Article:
Exchange traded products – the need for classification – June 2012.

It is arguable that the genesis of the concern around ETFs lies both in their rapid growth and more significantly the concerns that first emerged around the security of uncollateralized exchange traded notes at the height of the credit crisis when the issuers and backers of these notes, principally investment banks and insurance giants, wobbled in the aftermath of the Lehman collapse.

The irony remains that in the EU the bulk of regulation attaches to the already highly regulated funds sector with the various participants arguing, over the past 4 years, the incremental levels of excellence in investor protection above an already high mark of regulation, while the effectively unregulated market will recover the ground it lost at the then height of the crisis without really participating in this debate. As memories of counterparty exposure fade, investors will one day return to quick to market investments where neither the exposure nor the protections in its delivery might be considered suitable for the unadvised retail investor. The continuing uncertainty in the Eurozone, with the attendant contagion risk for those issuer banks, means that it is likely that counterparty risk for private issuers – let alone public ones – will remain a real and present concern for some time.

Notwithstanding that focus, the regulators are mindful that something clearly needs to be done in this area as a long term solution. From the initial report of the Financial Stability Board to the European Securities and Market Authorities Consultation Paper on ETFs they have opined that some level of regulation or distinction around non fund exchange traded structures will be required. It is simply not enough, as some providers have done, to suggest it is sufficient that the investor has access to the prospectus or offering document of the note or debt security structure when the current level of regulation allows the retail investor to access these often complex, high risk or low safeguard products without either seeing that prospectus or being advised as to the nature and risk of their investment. This situation is not optimal, but perhaps acceptable, with regard to funds and some of the exposures they offer, but is clearly undesirable with respect to non fund structures.

In our view the progress in MiFID and PRIPS may – and hopefully will – ultimately level the playing field so that investors in funds and notes will at a minimum understand better the distinction and/or have restricted product offerings and/or ( and as a probability likely)  have the suitability concerns addressed at the point of distribution through prohibition on access or access on the foot of expert advice only – the free for all through the unadvised brokerage account may end.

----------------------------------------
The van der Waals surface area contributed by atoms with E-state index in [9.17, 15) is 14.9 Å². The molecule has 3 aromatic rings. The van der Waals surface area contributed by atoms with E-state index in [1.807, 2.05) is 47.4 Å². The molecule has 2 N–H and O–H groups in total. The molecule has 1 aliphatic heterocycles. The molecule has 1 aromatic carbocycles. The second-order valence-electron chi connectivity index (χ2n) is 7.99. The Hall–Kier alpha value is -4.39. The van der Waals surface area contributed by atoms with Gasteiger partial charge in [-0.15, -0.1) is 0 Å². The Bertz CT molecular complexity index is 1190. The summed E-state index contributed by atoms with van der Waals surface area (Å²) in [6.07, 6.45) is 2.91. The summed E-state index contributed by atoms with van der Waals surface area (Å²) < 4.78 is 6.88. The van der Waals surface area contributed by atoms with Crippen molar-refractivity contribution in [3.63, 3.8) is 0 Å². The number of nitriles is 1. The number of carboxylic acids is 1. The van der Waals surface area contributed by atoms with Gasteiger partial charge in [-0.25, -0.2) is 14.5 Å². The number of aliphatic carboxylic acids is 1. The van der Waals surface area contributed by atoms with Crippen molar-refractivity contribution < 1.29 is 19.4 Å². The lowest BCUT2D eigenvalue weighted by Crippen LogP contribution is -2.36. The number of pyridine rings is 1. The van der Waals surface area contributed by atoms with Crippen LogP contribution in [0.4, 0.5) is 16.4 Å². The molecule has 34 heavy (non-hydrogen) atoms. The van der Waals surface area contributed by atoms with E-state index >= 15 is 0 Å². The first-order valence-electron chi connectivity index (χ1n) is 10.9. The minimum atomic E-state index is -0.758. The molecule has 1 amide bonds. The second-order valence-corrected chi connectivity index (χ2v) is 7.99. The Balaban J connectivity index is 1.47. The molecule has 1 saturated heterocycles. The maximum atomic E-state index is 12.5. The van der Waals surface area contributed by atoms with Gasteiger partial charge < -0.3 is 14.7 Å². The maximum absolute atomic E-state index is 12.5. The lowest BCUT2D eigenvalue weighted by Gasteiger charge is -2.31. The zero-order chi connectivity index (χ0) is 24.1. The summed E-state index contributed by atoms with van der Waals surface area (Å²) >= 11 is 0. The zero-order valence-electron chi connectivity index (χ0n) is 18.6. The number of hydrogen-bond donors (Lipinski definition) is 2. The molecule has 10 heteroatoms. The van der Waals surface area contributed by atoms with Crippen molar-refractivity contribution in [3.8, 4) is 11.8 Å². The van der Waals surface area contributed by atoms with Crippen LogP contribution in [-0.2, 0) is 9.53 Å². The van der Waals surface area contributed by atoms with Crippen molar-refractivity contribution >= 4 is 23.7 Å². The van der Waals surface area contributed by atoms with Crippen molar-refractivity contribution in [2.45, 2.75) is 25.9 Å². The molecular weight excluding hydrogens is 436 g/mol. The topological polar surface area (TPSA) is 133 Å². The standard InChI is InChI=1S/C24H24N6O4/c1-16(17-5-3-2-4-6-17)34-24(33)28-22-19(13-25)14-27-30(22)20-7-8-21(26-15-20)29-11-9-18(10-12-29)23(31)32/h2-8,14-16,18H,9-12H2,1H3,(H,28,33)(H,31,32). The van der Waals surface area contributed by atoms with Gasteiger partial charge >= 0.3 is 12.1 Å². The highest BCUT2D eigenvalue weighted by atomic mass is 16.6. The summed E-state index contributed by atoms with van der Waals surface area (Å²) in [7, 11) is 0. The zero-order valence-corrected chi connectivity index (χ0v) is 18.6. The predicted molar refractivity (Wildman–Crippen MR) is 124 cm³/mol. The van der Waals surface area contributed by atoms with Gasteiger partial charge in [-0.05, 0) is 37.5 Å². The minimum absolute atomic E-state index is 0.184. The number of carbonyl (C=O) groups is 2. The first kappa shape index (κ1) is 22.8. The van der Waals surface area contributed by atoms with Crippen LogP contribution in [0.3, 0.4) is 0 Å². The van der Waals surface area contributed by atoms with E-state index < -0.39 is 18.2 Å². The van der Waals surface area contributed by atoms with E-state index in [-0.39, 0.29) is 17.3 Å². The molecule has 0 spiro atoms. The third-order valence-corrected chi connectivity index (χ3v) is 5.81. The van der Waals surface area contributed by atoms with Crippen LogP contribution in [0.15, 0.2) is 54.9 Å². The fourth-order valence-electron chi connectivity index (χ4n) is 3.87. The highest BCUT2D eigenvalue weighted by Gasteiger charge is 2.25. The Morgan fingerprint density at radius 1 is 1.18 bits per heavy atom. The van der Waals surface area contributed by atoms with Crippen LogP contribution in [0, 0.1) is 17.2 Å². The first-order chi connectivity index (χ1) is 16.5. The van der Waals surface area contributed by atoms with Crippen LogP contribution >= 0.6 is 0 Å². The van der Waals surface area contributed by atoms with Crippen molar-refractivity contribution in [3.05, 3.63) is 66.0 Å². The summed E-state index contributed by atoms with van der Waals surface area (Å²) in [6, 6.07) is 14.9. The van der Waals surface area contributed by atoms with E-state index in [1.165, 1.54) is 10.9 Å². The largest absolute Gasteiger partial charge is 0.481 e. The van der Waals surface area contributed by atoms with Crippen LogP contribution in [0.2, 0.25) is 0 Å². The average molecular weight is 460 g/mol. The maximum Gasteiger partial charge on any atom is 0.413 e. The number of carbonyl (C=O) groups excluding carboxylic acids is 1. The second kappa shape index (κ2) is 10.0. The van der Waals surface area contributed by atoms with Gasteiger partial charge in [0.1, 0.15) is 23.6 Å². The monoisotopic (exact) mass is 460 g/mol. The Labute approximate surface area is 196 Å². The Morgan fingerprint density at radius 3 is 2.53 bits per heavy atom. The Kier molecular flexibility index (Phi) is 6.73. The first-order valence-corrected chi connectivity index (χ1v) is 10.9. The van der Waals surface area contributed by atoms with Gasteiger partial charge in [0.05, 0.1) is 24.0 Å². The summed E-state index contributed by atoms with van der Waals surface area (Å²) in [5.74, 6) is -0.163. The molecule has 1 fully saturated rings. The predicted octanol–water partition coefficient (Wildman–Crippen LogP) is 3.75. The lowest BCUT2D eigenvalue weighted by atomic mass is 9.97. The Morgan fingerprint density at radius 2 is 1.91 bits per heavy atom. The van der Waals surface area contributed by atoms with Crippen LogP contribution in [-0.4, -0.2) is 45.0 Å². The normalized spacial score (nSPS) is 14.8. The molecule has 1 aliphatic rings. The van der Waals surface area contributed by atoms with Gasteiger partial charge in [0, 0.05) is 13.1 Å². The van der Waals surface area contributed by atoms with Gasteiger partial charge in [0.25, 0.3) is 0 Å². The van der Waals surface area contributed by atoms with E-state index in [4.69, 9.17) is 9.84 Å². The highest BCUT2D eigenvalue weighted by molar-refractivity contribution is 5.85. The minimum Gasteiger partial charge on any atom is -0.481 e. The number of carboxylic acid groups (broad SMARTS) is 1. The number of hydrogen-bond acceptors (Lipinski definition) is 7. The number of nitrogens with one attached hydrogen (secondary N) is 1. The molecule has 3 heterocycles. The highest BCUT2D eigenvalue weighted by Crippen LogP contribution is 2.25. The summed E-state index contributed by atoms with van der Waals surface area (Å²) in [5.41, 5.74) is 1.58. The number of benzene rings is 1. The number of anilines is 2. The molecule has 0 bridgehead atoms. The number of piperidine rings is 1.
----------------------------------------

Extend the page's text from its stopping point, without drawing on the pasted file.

European Directives and their transposition into Member State laws take time and a quick win might be to address the labeling confusion around the offerings within the exchange traded universe so that the investor at least knows what he needs to think about. This is a point it might be imagined – wrongly as it happens – that promoters of funds might be in agreement on as clearly the promoters of the non fund offerings will benefit from investors thinking their products are on the same level as funds.

Broadly, it could be proposed that an investor might be advised to think about all exchange traded offerings under the generic term exchange traded exposures. The benefit of such a term is that it does not, unlike some terms in loose usage, imply the nature of the product and more particularly its regulation. It is a term more akin to the nature of the investment risk assumed – a concept which is generally easily understood.

The second limb then is to consider how that investment risk is delivered to you as the investor and what additional risks you assume. Clearly then there is a need to distinguish between ETFs and all other exchange traded exposures – be it a generic term such as Exchange Traded Products or a labeling of the individual product types – ETNs, ETCs, ETVs etc. For the investor however, the point is that once they are made aware that their exposure is outside the highly regulated world of both their investment and their structural protections in the funds world they can understand the effectively unregulated nature of their investment and proceed with caution. Non fund products should never use or be loosely associated with the term “ETF”.

The loosely defined nature of what an exchange traded exposure can be means there is no right answer here but there are wrong intentions that muddy the waters as to the risks undertaken. The industry could do well to seek an agreed solution in advance of a necessarily imposed one.



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